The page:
Original research| Volume 23, ISSUE 2, P139-144, February 2020

The associations of early specialisation and sport volume with musculoskeletal injury in New Zealand children

Published:September 10, 2019DOI:



      To investigate associations of early specialisation (highly specialised before age 13 years) and sport participation volume with injury history in New Zealand children.


      Cross-sectional survey study.


      Children attending a national sports competition were invited to complete a questionnaire capturing specialisation level (high, moderate or low), participation volume and injury history. Multiple logistic regression was used to investigate associations between variables.


      Nine hundred and fourteen children (538 female) completed the questionnaire. After adjusting for age, sex and hours of weekly sport participation, the odds of reporting an injury history were not significantly higher for early specialised children compared to children categorised as low specialisation (OR = 0.88; CI = 0.59–1.31; p = 0.53). Participating in more hours of sport per week than age in years (OR = 2.42; CI = 1.27–4.62; p = 0.02), playing one sport for more than 8 months of the year (OR = 1.60; CI = 1.07–2.36; p = 0.02), or exceeding a 2:1 weekly ratio of organised sport to recreational free-play hours (OR = 1.52; CI = 1.08–2.15; p = 0.02), increased the odds of reporting a ‘gradual onset injury’.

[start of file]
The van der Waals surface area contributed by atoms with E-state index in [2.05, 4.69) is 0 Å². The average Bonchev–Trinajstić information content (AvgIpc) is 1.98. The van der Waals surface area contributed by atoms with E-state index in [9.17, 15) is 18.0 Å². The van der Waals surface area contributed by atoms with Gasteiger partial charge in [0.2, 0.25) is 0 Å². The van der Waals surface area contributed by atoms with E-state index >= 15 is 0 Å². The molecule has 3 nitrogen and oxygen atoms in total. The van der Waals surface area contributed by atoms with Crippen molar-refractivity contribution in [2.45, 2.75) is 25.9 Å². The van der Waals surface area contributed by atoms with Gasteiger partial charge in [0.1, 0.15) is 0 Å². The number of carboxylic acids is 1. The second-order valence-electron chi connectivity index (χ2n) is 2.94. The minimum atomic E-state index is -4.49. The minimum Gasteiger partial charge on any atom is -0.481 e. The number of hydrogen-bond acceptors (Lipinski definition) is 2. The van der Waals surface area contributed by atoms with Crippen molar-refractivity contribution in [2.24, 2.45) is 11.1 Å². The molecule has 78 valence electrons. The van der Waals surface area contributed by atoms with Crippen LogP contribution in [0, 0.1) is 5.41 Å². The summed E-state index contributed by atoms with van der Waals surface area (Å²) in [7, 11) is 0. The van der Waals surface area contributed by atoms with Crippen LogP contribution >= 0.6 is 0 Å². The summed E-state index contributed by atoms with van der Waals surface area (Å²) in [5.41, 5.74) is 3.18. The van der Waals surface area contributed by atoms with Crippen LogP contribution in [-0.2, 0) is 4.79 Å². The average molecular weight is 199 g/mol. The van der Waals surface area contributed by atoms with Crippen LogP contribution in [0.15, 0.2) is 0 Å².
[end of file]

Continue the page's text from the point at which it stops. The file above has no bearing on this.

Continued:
Early specialisation in one sport did not increase the odds of reporting a history of injury. Exceeding currently recommended sport participation volumes was associated with increased odds of reporting a history of gradual onset injury.


      To read this article in full you will need to make a payment

      Purchase one-time access:

      Academic & Personal: 24 hour online accessCorporate R&D Professionals: 24 hour online access
      One-time access price info
      • For academic or personal research use, select 'Academic and Personal'
      • For corporate R&D use, select 'Corporate R&D Professionals'